I do not understand your question fully but I think you are saying that there is no honesty in praying what we do not mean or feel. I ran into this a long time ago when I started the spiritual life and I found a solution that put me at ease because I too did not feel comfortable in being dishonest in my prayers to God. The solution I used is to ask God to make me reach the stage of prayer that I am reciting if I am not there yet. In other words if I see that the prayer does not reflect my state, then I ask God to help me reach the spiritual state reflected in that prayer.
I think that the lessons about human life and about spiritual life that we humans can't learn VICARIOUSLY we are doomed to LEARN THE HARD WAY, by bitter experience.
As human beings we are the living beings on this planet most adapted to be able to share our passions (both concupiscible and irascible) with other living beings. So for example we often feel bad when we see even animals suffering physical pain. Or on the other hand we may be roused to irrational and violent hatred by mob behavior or by slander, etc. As humans we are potentially the most compassionate living beings on the planet. However, it may also happen sometimes that our conscience becomes seared and we temporarily or permanently lose our compassion.
The Psalms in particular and the whole Bible in general speak in various places about all kinds of human experiences more wide ranging than perhaps a lot of us will ever experience. One wonderful thing that the Bible (and the works of many Saints) does is give us the opportunity to learn VICARIOUSLY in a GODLY way about the full range of human experience and passions and how to handle them, like unto Jesus who was tempted in all ways with all human temptations.
I think that in Catholic theology, that among the three capacities of intellect/reason, will, and memory, that IMAGINATION belongs together with MEMORY.
Now on the one hand, the Bible does in St. Paul somewhere speak about 'casting down vain imaginations'. But I'm pretty darn sure that it does not mean to demonize IMAGINATION in general. Notice the word 'vain' in front of imagination.
I think that because of a certain pseudo sophistication and pseudo rationality, many of us 'moderns' would rebel against using IMAGINATION in prayer as being not HONEST. If you consider the matter more realistically you will soon see that if we ever accomplish any goals, worthy or unworthy (vain imaginations), visualizing the goal in the IMAGINATION is always involved. There may be a few exceptions, for example, I don't think imagination increases your odds of winning the lottery much
I believe that imagination is one of the key parts of what is called "mental prayer" in Catholicism. Normally we think of 'mental prayer' as non-vocal prayer, but I think that is an over simplification. So people please don't beat me over the head in what I am about to say. Obviously one can recite prayers out loud in a completely rote manner. I don't think there would be much VICARIOUS 'heart' learning in a rote prayer. I would also ask how much vicarious learning there could be with zero imagination. With zero imagination, the most important mental faculties, namely intellect, will, memory/imagination are detached. Without imagination, the intellect has no concrete objects to "work" with. Only ethereal totally abstract words to juggle. That might qualify as philosophy but hardly qualify as prayer, IMO. Going on autopilot, even without reason, in the case of rote prayer. So I would submit that the key distinction as far as achieving any further conversion of heart (vicarious learning) in prayer is not whether the prayer is vocal or silent, but whether the main mental faculties memory, will, intellect are seriously involved or not.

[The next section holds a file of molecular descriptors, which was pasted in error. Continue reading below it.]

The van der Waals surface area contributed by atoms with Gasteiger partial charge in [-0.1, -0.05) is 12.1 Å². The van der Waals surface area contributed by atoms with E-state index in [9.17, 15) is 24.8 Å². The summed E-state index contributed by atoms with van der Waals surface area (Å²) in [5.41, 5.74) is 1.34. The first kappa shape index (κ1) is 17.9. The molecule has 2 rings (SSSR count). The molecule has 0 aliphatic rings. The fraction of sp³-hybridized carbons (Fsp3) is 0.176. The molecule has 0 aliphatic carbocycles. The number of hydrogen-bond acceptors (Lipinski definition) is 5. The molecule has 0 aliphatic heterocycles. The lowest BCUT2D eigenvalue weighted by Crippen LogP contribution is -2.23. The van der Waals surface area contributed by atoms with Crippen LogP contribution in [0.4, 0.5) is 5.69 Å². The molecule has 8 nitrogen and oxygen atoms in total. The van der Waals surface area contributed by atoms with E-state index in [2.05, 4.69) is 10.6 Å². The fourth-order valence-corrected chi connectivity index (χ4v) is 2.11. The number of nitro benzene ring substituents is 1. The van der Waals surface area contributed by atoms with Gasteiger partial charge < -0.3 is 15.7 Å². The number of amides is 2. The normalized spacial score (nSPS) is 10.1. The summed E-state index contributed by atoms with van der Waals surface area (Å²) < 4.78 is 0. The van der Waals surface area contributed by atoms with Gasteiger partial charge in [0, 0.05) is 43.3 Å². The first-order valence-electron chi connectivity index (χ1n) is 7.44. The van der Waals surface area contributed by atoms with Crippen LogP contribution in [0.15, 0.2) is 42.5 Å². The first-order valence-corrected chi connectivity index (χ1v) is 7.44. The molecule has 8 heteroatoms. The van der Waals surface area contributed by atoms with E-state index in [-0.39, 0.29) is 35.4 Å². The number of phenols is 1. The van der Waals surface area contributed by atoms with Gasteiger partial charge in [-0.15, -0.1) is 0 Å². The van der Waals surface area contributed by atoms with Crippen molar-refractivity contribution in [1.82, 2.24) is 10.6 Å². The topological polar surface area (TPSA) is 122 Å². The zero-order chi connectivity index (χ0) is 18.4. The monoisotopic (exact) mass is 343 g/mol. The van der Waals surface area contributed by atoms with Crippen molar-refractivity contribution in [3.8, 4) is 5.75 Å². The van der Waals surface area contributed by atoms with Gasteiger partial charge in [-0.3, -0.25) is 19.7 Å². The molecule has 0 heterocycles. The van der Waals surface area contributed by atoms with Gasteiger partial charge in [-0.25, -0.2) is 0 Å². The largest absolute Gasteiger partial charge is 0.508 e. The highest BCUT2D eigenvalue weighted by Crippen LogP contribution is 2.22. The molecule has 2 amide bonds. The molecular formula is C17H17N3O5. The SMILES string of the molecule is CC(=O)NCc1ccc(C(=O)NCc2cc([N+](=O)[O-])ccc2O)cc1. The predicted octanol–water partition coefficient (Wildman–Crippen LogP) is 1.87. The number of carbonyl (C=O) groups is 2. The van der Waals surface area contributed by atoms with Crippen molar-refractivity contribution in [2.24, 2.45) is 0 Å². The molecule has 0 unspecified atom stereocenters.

A couple examples of the fruitful use of imagination in Godly things would be such things as the medieval mystery plays and the praying of the mysteries of the Rosary. These certainly require imagination to have a decent chance of bearing any fruit.
When the Jews recite the Haggadah story of the Passover they always explicitly point out that this story is not only just ancient history but if the faith means anything then the parting of the sea and the thunder at Sinai must become alive TODAY. How else can this have any hope of coming true in any persons life unless he or she can somehow someway however strong or weak visualize this goal in the IMAGINATION?
Why else do we rehearse all the wonders and mysteries of the Old Testament foreshadowing the passion, death, resurrection , etc. during the Easter vigil mass? Is it only to give academic evidence of the prophesies to bolster our intellectual belief? Or is it not also to let us share, with out human faculties of imagination and compassion, the yearning of the creation throughout the ages?
So in a very technical, narrow minded, nit picking sense, all prayer is dishonest until one achieves the beatific vision as a saint in heaven
Of course, that's a totally ridiculous position. It's like saying, I'm not going to try to go to college unless I have my Bachelor of Science degree already in my hands!
And if one for whatever reason feels scruples (probably unjustified of course) one can still cry out for HELP to cast this particular mountain at this particular point in my life into the sea.
Or to repeat the second time what Kim said:
The solution I used is to ask God to make me reach the stage of prayer that I am reciting if I am not there yet. In other words if I see that the prayer does not reflect my state, then I ask God to help me reach the spiritual state reflected in that prayer.